With this in mind i= e in he, a=a in far, o=o in phone -

L'Hit-ra-ot!

Speed


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Subject: Lyr Add: TUMBALALAIKA
From: rechal
Date: 18 Sep 97 - 09:23 PM

Hi gang! Tried to post from home the other night and my browser just wouldn't behave. Anyway, Frank ITS, loved the song. It's a genre that crops up fairly frequently in folksongs; Scarborough Fair and The Wind May Blow Your Plaid Away are two English (or Scottish; leastaways, they're not in Swahili) examples.


My Bubbie used to sing me a Yiddish song called TUMBALALAIKA. I don't speak Yiddish, but the English transalation is very singable. Far from being comical, this tune is quite mournful (as most good Jewish tunes are).

Tumbalalaika

Maiden, maiden, tell me true
What can grow without the dew
What can burn for years and years
And what can cry without any tears

Tumbala, tumbala, tumbalalaika
Tumbala, tumbala, tumbalalaika
Tumbalalaika (something Yiddish that sounds like "spiel ein balaika")
Tumbalalaika, (something "frey something something.")

Silly boy, the answer true
A stone can grow without the dew
Love can burn for years and years
And a heart can cry without any tears
tumbala, etcetera

But my favorite Hebrew song is and always has been the one to which I used to dance with my first boyfriend in first grade.

Simi ya-day-ach, b'yadi
Ah-ni she-lach, v'aht shelli
Simi ya-day-ach, b'yadi
Ah-ni she-lach, v'aht shelli
Hey, hey, Dahlia, bat har-ee, y'fay-fee-ah!
Hey, hey, Dahlia, bat har-ee, y'fay-fee-ah!

The transalation is:
Put your hands in my hands
I am yours, and you are mine
(2x)
Hey, hey, Dahlia, daughter of the mountains, how beautiful you are!


I think the word is Dahlia, and I think it's a woman's name or sumthin'. But I just love the idea of a "daughter of the mountains," and the tune is so sweet and lilting.

My "adult" favorite is Erev Shel Shoshanim, or Night of the Roses, which I don't know the words to but really wish I did. The melody is incredibly haunting and seductive. Shula, can you help? B'vakashah?


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Subject: Lyr Add: TUMBALALAIKA (trad Yiddish)
From: RS
Date: 19 Sep 97 - 12:22 AM

Well here we go; Tumbalalaika, as requested in the Hebrew / Yiddish / Ladino songs thread. This was from the Women's Song Evening songsheet I prepared recently - this song being on the theme of courtship. (I have posted a notice on the Women's Song Circle thread as well).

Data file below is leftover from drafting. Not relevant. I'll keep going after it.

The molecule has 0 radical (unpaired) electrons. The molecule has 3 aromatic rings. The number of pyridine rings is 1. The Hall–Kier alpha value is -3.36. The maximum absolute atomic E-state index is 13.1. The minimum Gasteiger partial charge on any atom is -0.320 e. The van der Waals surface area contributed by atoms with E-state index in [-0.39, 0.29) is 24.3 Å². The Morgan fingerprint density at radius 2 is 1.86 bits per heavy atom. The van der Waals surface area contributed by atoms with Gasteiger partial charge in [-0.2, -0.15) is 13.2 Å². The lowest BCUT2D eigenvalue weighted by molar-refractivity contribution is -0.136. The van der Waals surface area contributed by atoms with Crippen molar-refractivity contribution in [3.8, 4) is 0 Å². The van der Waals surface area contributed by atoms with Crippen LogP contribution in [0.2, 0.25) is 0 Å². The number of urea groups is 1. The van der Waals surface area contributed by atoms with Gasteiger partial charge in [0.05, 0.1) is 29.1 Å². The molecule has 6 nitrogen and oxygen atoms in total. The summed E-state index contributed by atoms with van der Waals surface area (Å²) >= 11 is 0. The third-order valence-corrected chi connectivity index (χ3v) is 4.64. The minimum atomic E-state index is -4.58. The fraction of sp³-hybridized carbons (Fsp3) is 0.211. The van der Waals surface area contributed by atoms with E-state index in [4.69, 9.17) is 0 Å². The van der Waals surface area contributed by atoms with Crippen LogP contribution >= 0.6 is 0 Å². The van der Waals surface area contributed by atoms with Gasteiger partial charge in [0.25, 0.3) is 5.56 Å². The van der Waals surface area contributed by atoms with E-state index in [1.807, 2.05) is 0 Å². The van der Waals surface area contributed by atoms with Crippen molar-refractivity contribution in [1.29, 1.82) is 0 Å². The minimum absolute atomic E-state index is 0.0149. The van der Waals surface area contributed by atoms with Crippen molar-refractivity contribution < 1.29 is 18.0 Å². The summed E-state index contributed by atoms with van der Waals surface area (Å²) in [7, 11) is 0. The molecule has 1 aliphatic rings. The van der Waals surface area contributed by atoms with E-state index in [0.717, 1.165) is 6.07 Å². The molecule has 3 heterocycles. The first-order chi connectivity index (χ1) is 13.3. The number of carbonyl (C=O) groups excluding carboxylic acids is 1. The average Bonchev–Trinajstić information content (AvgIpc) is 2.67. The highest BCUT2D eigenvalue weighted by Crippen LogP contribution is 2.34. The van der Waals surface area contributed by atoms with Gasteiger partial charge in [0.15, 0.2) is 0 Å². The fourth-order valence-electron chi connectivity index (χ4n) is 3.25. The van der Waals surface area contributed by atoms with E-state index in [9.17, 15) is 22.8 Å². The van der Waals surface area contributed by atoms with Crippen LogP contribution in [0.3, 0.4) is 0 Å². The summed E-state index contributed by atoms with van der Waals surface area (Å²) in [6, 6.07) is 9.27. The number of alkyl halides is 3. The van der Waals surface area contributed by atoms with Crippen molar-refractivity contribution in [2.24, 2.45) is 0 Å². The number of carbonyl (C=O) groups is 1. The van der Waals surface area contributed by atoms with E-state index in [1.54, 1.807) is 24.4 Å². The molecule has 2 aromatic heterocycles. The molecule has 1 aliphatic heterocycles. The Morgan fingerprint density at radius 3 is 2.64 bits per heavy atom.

TUMBALALAIKA

Yiddish: Traditional / Folk Song

English: Teddi Schwartz & Arthur Kevess ©1988

Yiddish: CHORUS:
Tumbala, tumbala, tumbalalaika,
Tumbala, tumbala, tumbalalaika,
Tumbalalaika, shpil balalaika,
Tumbalalaika, freylekh zol zayn.

Shteyt a bokher un er trakht,
Trakht un trakht a gantse nakht,
Vemen tsu nemen un nit farshemen; [or nisht]
Vemen tsu nemen un nit farshemen. [or nisht]

Meydl, meydl, kh'vel bay dir fregn:
Vos ken vaksn, vaksn on regn?
Vos ken brenen un nit oyfhern? [or nisht]
Vos ken benken, veynen on trern.

Narisher bokher, vos darfstu fregn,
A shteyn ken vaksn, vaksn on regn,
Libe ken brenen un nit oyfhern, [or nisht]
A hartz ken benken, veynen on trern.

Singable English translation:

Hear my tale of a certain young man
Stayed up all night til he thought of a plan
He wanted a girl who would be his delight
A girl who was pretty, witty and bright

Tell me, my pretty one, tell if you know
What needs no rain and yet it can grow
Tell what can blossom, bloom through the years
Tell what can yearn, cry without tears

Oh foolish boy, now surely you know
A stone needs no rain, and yet it can grow
True love can blossom, bloom through the years
And a heart when it yearns, cries without tears

ANNOTATIONS:

[I use multiple sources for my song transcriptions, sometimes choosing among the different versions, sometimes indicating various options for the words & translations.]

Sources: Rise Up Singing page 26
NFTY Shiron page 20 (NFTY=National Federation of Temple Youth)
NFTY Shiron chordster page 72
Yiddish Songbook pages 200-1
Manginot pages 14-5
International Jewish Songbook page 94-5
New Jewish Songbook page 113

The above translation is in Rise Up Singing, NFTY Shiron, & NFTY Shiron Chordster.

Yiddish Songbook & International Jewish Songbook have unsingable translations, see below.

Manginot & New Jewish Song Book have singable translations that I don't like as much so didn't type up.

Per International Jewish Songbook: "This very popular song was first published in the United States in 1940. It has been recorded by many Yiddish singers since that time. Lyrics other than the ones presented here have also appeared. [Note: I J S only has Yiddish lyrics in it, plus an unsingable English translation]. These however are the most often used lyrics."

Chords from Rise Up Singing: Am - - E / F - E Am / - - Dm Am / Dm E - Am /

Chords from NFTY Shiron Chordster: Am - - E7 / - - - Am / - - - - / Dm - E7 Am /

Shpil = play; freylekh zol zayn=let it be lively (per Rise Up Singing)

A balalaika is a stringed instrument related to the guitar and banjo.

Translation from Yiddish Songbook: